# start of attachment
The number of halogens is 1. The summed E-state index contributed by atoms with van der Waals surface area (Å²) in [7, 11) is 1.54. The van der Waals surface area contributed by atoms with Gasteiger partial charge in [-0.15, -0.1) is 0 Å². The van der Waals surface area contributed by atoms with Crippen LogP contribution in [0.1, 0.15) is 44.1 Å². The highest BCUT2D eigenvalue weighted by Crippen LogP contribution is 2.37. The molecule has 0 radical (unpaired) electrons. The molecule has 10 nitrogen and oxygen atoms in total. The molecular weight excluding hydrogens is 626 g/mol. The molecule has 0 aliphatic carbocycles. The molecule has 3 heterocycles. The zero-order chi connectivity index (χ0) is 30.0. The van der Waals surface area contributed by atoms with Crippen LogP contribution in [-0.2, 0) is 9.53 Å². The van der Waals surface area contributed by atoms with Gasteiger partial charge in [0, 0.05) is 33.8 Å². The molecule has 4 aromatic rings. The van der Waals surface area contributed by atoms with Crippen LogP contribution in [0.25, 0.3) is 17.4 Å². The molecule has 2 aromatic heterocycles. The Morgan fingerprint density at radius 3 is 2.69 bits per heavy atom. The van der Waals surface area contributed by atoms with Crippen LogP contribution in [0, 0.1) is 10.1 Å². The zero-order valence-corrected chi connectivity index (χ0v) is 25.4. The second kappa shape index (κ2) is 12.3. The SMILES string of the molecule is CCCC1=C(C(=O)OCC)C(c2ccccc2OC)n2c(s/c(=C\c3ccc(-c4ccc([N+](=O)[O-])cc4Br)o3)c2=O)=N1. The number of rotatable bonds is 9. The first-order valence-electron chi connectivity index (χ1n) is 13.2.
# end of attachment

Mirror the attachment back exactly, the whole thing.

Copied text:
The number of halogens is 1. The summed E-state index contributed by atoms with van der Waals surface area (Å²) in [7, 11) is 1.54. The van der Waals surface area contributed by atoms with Gasteiger partial charge in [-0.15, -0.1) is 0 Å². The van der Waals surface area contributed by atoms with Crippen LogP contribution in [0.1, 0.15) is 44.1 Å². The highest BCUT2D eigenvalue weighted by Crippen LogP contribution is 2.37. The molecule has 0 radical (unpaired) electrons. The molecule has 10 nitrogen and oxygen atoms in total. The molecular weight excluding hydrogens is 626 g/mol. The molecule has 0 aliphatic carbocycles. The molecule has 3 heterocycles. The zero-order chi connectivity index (χ0) is 30.0. The van der Waals surface area contributed by atoms with Crippen LogP contribution in [-0.2, 0) is 9.53 Å². The van der Waals surface area contributed by atoms with Gasteiger partial charge in [0, 0.05) is 33.8 Å². The molecule has 4 aromatic rings. The van der Waals surface area contributed by atoms with Crippen LogP contribution in [0.25, 0.3) is 17.4 Å². The molecule has 2 aromatic heterocycles. The Morgan fingerprint density at radius 3 is 2.69 bits per heavy atom. The van der Waals surface area contributed by atoms with Crippen LogP contribution in [0, 0.1) is 10.1 Å². The zero-order valence-corrected chi connectivity index (χ0v) is 25.4. The second kappa shape index (κ2) is 12.3. The SMILES string of the molecule is CCCC1=C(C(=O)OCC)C(c2ccccc2OC)n2c(s/c(=C\c3ccc(-c4ccc([N+](=O)[O-])cc4Br)o3)c2=O)=N1. The number of rotatable bonds is 9. The first-order valence-electron chi connectivity index (χ1n) is 13.2.